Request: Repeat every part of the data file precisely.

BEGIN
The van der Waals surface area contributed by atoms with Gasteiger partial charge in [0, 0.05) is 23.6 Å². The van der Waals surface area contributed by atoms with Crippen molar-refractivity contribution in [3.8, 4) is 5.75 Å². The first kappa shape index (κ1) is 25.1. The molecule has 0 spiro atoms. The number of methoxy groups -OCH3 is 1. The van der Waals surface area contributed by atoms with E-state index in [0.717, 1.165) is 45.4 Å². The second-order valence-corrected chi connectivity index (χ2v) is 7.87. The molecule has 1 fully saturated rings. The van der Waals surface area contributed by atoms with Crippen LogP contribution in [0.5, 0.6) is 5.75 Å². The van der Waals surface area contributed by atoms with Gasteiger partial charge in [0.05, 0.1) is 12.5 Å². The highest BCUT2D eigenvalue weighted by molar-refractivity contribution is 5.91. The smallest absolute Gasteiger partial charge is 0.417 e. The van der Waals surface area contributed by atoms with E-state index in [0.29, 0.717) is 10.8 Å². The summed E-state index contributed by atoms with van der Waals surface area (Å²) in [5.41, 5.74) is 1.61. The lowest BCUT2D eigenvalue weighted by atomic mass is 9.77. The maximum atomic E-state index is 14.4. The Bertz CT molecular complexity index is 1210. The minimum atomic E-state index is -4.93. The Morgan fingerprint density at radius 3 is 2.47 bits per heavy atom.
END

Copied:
The van der Waals surface area contributed by atoms with Gasteiger partial charge in [0, 0.05) is 23.6 Å². The van der Waals surface area contributed by atoms with Crippen molar-refractivity contribution in [3.8, 4) is 5.75 Å². The first kappa shape index (κ1) is 25.1. The molecule has 0 spiro atoms. The number of methoxy groups -OCH3 is 1. The van der Waals surface area contributed by atoms with E-state index in [0.717, 1.165) is 45.4 Å². The second-order valence-corrected chi connectivity index (χ2v) is 7.87. The molecule has 1 fully saturated rings. The van der Waals surface area contributed by atoms with Crippen LogP contribution in [0.5, 0.6) is 5.75 Å². The van der Waals surface area contributed by atoms with Gasteiger partial charge in [0.05, 0.1) is 12.5 Å². The highest BCUT2D eigenvalue weighted by molar-refractivity contribution is 5.91. The smallest absolute Gasteiger partial charge is 0.417 e. The van der Waals surface area contributed by atoms with E-state index in [0.29, 0.717) is 10.8 Å². The summed E-state index contributed by atoms with van der Waals surface area (Å²) in [5.41, 5.74) is 1.61. The lowest BCUT2D eigenvalue weighted by atomic mass is 9.77. The maximum atomic E-state index is 14.4. The Bertz CT molecular complexity index is 1210. The minimum atomic E-state index is -4.93. The Morgan fingerprint density at radius 3 is 2.47 bits per heavy atom.